ROME (AP) — Pope Francis met on Monday with Archbishop Georg Gaenswein, the longtime secretary of Pope Benedict XVI who was a key figure in his recent funeral but who has raised eyebrows with an extraordinary memoir in which he settles old scores, reveals palace intrigues and casts Francis in a deeply unfavorable light.
The Vatican provided no details about the content of the private audience, other than to say that it happened.
Speculation about Gaenswein’s future has swirled now that his main job tending to Benedict has come to an end following his Dec. 31 death. But questions have also been raised about what Francis will do with Gaenswein following this week’s publication of his tell-all book, “Nothing But the Truth: My Life Beside Pope Benedict XVI.”
Some Vatican watchers see the book as the first salvo in a new era of anti-Francis attacks from the conservative right, for whom Benedict remained a nostalgic point of reference in retirement. Benedict’s death, and Gaenswein’s postmortem revelations, have removed the façade of a happy cohabitation of two popes.
In the text, Gaenswein reveals previously unknown details of some of the biggest hiccups and bad blood that accrued during the last 10 years in which Benedict lived as a retired pope following his 2013 decision to retire, the first pope in six centuries to do so.
In one of the most explosive sections, Gaenswein says he was “shocked and speechless” when Francis essentially fired him from his day job as the head of the papal household in 2020 after a scandal over a book Benedict co-authored. Francis told Gaenswein to stop coming to the office and to dedicate himself to caring for Benedict, essentially ending his job as the “bridge” between the pontificates.
Printing previously secret letters between the two popes and relaying private conversations with both, Gaenswein revealed that Francis even refused entreaties from Benedict to take him back on. Embittered, Gaenswein described Francis as insincere, illogical and sarcastic in deciding his fate, and said Benedict even made fun of Francis when told of the decision.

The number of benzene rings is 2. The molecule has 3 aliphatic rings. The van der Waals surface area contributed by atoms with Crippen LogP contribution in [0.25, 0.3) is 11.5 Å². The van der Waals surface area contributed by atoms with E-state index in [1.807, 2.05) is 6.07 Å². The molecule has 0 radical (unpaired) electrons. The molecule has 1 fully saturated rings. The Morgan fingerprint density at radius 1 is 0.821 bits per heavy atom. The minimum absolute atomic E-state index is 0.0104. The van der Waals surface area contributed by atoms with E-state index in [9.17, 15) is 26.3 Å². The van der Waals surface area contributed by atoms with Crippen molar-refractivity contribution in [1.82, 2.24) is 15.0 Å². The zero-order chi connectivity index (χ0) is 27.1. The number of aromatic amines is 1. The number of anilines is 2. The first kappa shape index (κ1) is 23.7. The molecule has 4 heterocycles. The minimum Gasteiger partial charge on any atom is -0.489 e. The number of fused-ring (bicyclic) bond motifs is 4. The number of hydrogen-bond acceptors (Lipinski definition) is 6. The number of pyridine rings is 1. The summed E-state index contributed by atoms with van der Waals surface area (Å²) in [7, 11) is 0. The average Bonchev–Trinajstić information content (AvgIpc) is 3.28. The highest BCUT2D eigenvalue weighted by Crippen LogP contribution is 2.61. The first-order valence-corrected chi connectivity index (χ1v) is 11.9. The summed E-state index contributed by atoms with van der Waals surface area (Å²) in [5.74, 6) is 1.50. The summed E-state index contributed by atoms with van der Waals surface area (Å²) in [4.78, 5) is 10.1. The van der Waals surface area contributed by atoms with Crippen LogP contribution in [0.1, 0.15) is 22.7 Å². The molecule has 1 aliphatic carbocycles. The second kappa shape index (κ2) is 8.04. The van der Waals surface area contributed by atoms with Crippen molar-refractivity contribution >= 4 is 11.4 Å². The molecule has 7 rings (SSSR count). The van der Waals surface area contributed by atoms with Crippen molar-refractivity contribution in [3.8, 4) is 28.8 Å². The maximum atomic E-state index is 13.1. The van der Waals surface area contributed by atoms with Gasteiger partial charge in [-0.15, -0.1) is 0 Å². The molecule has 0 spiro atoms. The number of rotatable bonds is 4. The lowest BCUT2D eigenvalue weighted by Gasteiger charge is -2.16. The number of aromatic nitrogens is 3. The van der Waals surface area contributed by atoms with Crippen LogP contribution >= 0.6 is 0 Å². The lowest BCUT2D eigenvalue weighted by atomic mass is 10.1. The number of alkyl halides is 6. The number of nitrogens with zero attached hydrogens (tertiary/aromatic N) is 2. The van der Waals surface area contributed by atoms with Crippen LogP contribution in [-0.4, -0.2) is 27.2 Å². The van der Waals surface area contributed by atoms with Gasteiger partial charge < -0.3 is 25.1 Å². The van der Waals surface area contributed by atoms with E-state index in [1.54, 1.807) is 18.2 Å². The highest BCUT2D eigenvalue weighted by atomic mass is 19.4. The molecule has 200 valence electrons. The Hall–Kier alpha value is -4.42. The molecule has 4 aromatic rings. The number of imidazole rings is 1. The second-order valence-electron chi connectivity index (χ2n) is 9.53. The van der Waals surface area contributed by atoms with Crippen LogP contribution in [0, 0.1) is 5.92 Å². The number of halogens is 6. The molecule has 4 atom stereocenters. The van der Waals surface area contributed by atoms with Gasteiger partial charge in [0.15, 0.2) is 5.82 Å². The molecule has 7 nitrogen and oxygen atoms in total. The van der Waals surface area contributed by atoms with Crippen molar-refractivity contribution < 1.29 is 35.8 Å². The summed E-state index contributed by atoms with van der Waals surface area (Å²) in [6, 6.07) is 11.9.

“It seems as if Pope Francis doesn’t trust me anymore and is making you my chaperone,” Gaenswein quoted Benedict as saying.
Gaenswein also wrote of his dismay that, years earlier, Francis had refused him the right to live in the palace apartment occupied by his predecessor. After a longer-than-usual refurbishment, Francis gave the flat instead to the Vatican foreign minister, forcing Gaenswein to continue living in the monastery that Benedict called home.
Gaenswein’s future remains uncertain, and his memoir is certainly going to complicate relations with the current pope who will decide his fate. As an archbishop, he technically could be appointed to lead an archdiocese in his native Germany. Asked about that possibility, the head of the German bishops conference said last week that it wasn’t up to him but Francis. In addition, some Vatican commentators have suggested Gaenswein could be appointed as a Vatican ambassador, to run an important shrine or to resume his academic career.
His book is likely to win him points with Francis’ traditionalist critics, since he does what Benedict declined to do for 10 years and reveals publicly what the late pope purportedly thought about his successor’s decisions on two crucial issues: Gaenswein writes, for example, that Benedict believed Francis’ decision to reinstate restrictions on celebrating the old Latin Mass was an “error” and that his outreach to divorced and civilly remarried Catholics was “perplexing.”
He also gets in something of another dig when he quotes Francis as saying that having Benedict in the Vatican was like having a wise grandfather at home, to whom he could turn to for advice. Gaenswein quoted Benedict as noting that he was only nine years older than Francis and that “maybe it would be more correct to call me his ‘older brother.’”
Gaenswein, a 66-year-old German canon lawyer, stood by Benedict’s side for nearly three decades, first as an official working for then-Cardinal Joseph Ratzinger in the Congregation for the Doctrine of the Faith, then starting in 2003 as Ratzinger’s personal secretary.
He followed him to the Apostolic Palace when Ratzinger was elected pope, and then into retirement when Benedict stepped down. In that capacity, he remained Benedict’s gatekeeper, confidant and spokesman, and in the new book appears keen to set the record straight to defend Benedict and himself one more time.
In it, he rekindles old dust-ups with journalistic coverage of him or Benedict from everything to the type of letterhead he used to a phrase he uttered, suggesting he had kept track all these years and, with Benedict’s death, felt he finally could speak out.
While there is no playbook outlining how a secretary to a retired pope should behave, publishing a book within a week of his death that critiques his successor, reveals private correspondence and nurses old grudges in finely documented detail certainly doesn’t follow the reserve typical of Vatican protocol.
Austen Ivereigh, a biographer to Francis who co-authored a book with him, noted in a series of tweets Monday that Gaenswein’s book actually seemed to violate a core promise Benedict made when he resigned: that he would be obedient to his successor.
“These disclosures undermine Benedict’s oath of loyalty to Francis, which Benedict stuck to rigorously; violate Gaenswein’s duty of confidentiality to both … and encourage those who seek wrongly to set Benedict’s legacy against Francis,” Ivereigh wrote.
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